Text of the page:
A meeting with another Georgia raver, Little Richard (a great turn by former Disney Channel imp Brandon Smith), five months older than James and already a local star, persuades him to make a demo record. This brings the group to the attention of Ben Bart (Dan Aykroyd, who shared the screen with the real Brown a million years ago in The Blues Brothers), and to a contract with Federal Records. When the “Please, Please, Please” single is issued, Byrd and his mates are shocked to see the credit: JAMES BROWN With The Famous Flames. He’s the boss. And as Brown’s popularity grows, he successfully tangles with the Federal executives to release a “live” album and with concert promoters to reduce their share of the take. This wild man is also an astute businessman — and a canny politician, able to juggle the colliding agendas of Lyndon Johnson and the Black Panthers (not a vocal group, although the Panthers were vocal).

(READ: Dan Aykroyd and James Brown in The Blues Brothers)

Instead of doggedly retracing every step to stardom, as most musical biographers do, the Butterworth brothers and Taylor hopscotch across Brown’s life, sampling its highlights and pitfalls, as rapsters borrowed snippets of his music. Each segment, jumbled in chronology, announces its theme or mood by being labeled with one of the nicknames Brown was given or chose for himself: Little Junior (in Spencer’s household), Mr. Dynamite, The Godfather of Soul, The Hardest Working Man in Show Business, Superbad, etc. Occasionally, Boseman-Brown serves as narrator, stepping from one scene and one period into another. It’s as if, from the beyond, the showman is still in charge.

Yet Get On Up manages to be an inside-outside view of Brown. He accomplishes his musical innovations — turning every brass and woodwind instrument in his band into a form of percussion — by treating his sidemen as house slaves. Although Byrd, saxophonist Maceo Parker (an excellent Craig Robinson) and others have known the singer for years, they must address him as “Mr. Brown.” When it turns out he’s not as sharp a business mind as he thought, he doesn’t pay them and doesn’t explain why. The Hardest Working Man in Show Business can be a terrifying employer, imposing his will on subordinates and the women he sometimes abuses.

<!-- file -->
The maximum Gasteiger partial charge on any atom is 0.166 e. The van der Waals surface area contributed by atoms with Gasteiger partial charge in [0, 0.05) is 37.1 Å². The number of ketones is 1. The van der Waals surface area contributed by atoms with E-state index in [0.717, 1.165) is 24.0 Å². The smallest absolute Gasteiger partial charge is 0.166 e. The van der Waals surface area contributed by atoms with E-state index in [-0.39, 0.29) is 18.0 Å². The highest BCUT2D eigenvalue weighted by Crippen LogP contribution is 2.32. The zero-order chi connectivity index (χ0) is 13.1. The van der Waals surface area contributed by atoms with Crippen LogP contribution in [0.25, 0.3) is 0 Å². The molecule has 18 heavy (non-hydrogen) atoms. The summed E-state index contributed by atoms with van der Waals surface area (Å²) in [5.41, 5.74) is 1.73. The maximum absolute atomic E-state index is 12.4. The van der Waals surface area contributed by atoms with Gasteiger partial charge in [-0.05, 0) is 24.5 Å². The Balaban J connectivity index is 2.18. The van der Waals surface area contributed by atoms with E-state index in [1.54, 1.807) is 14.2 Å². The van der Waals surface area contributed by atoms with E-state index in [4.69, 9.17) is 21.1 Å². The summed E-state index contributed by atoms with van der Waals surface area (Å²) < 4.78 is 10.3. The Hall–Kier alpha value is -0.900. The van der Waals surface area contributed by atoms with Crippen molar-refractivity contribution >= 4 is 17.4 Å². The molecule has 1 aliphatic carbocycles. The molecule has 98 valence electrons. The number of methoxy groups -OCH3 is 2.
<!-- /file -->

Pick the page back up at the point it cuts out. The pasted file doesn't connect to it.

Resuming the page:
In short, this soul man/tycoon is Ray Charles Foster Kane. Byrd fills the same role as Joseph Cotten’s Jed Leland did in Citizen Kane: the longtime friend, employee, victim and conscience of a self-styled great man. And Bart is the kindly Jewish advisor, like Everett Sloane’s Mr. Bernstein in Kane, in whose presence the driven protagonist can relax into self-deprecation. Railing about his troubles on a plane ride with Bart, James suddenly smiles and says, “Here I am, just a sorry black man whinin’ on my private jet.” Not until near the end of Get On Up, after he’s burned bridges with his mother — a scene in which Davis reveals her characters’ fallen pride and lasting scars — and his bandmates, do we learn the one person whose forgiveness Brown needs. Not that he’d ever beg for it.

(READ: Isn’t Citizen Kane the greatest film of all time?)

Given that Taylor directed The Help and Boseman played Jackie Robinson in 42, you might expect a touchup of the Brown portrait, perhaps a whitewash. Not so. Get On Up is a big step up from the homely hominy homilies of Taylor’s first film. He draws the main characters in rich contours, without constantly editorializing about racial prejudice, as in The Help. He doesn’t have to; it’s redolent in so many scenes, notably an early-’40s “Battle Royale” in which 10 black boys, including the young James (played by the twins Jordan and Jamarion Scott), are blindfolded and must box with one arm until only one is standing — all for the amusement of the white gentry and the embarrassment of the black musicians in attendance.